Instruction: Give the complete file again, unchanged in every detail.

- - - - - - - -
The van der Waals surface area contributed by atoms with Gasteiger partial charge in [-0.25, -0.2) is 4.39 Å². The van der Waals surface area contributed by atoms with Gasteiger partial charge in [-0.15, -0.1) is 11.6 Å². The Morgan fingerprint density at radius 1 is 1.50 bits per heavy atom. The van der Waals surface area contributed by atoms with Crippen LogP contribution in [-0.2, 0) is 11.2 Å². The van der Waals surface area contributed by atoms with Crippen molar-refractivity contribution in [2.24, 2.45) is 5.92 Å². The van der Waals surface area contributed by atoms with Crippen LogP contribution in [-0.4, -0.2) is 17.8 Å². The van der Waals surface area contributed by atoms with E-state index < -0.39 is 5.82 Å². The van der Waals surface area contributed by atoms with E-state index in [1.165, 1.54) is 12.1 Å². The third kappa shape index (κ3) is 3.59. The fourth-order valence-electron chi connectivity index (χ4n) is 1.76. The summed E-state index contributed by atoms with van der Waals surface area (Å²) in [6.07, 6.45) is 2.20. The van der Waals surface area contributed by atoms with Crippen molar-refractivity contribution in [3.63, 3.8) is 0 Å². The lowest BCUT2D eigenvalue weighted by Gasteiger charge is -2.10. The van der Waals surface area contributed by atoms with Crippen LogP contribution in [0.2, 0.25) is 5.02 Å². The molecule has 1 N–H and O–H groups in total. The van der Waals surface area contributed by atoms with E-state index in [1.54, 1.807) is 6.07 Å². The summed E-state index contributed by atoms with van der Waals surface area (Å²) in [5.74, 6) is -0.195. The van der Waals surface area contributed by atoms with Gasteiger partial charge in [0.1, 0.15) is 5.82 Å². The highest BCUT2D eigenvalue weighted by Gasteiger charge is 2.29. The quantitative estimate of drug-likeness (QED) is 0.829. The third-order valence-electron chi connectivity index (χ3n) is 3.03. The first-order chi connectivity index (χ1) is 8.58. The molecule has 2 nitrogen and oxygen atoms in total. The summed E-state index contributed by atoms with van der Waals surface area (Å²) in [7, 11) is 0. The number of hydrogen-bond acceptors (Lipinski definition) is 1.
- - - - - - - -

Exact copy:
The van der Waals surface area contributed by atoms with Gasteiger partial charge in [-0.25, -0.2) is 4.39 Å². The van der Waals surface area contributed by atoms with Gasteiger partial charge in [-0.15, -0.1) is 11.6 Å². The Morgan fingerprint density at radius 1 is 1.50 bits per heavy atom. The van der Waals surface area contributed by atoms with Crippen LogP contribution in [-0.2, 0) is 11.2 Å². The van der Waals surface area contributed by atoms with Crippen molar-refractivity contribution in [2.24, 2.45) is 5.92 Å². The van der Waals surface area contributed by atoms with Crippen LogP contribution in [-0.4, -0.2) is 17.8 Å². The van der Waals surface area contributed by atoms with E-state index < -0.39 is 5.82 Å². The van der Waals surface area contributed by atoms with E-state index in [1.165, 1.54) is 12.1 Å². The third kappa shape index (κ3) is 3.59. The fourth-order valence-electron chi connectivity index (χ4n) is 1.76. The summed E-state index contributed by atoms with van der Waals surface area (Å²) in [6.07, 6.45) is 2.20. The van der Waals surface area contributed by atoms with Crippen molar-refractivity contribution in [3.63, 3.8) is 0 Å². The lowest BCUT2D eigenvalue weighted by Gasteiger charge is -2.10. The van der Waals surface area contributed by atoms with Crippen LogP contribution in [0.2, 0.25) is 5.02 Å². The molecule has 1 N–H and O–H groups in total. The van der Waals surface area contributed by atoms with E-state index in [1.54, 1.807) is 6.07 Å². The summed E-state index contributed by atoms with van der Waals surface area (Å²) in [5.74, 6) is -0.195. The van der Waals surface area contributed by atoms with Gasteiger partial charge in [0.1, 0.15) is 5.82 Å². The highest BCUT2D eigenvalue weighted by Gasteiger charge is 2.29. The quantitative estimate of drug-likeness (QED) is 0.829. The third-order valence-electron chi connectivity index (χ3n) is 3.03. The first-order chi connectivity index (χ1) is 8.58. The molecule has 2 nitrogen and oxygen atoms in total. The summed E-state index contributed by atoms with van der Waals surface area (Å²) in [7, 11) is 0. The number of hydrogen-bond acceptors (Lipinski definition) is 1.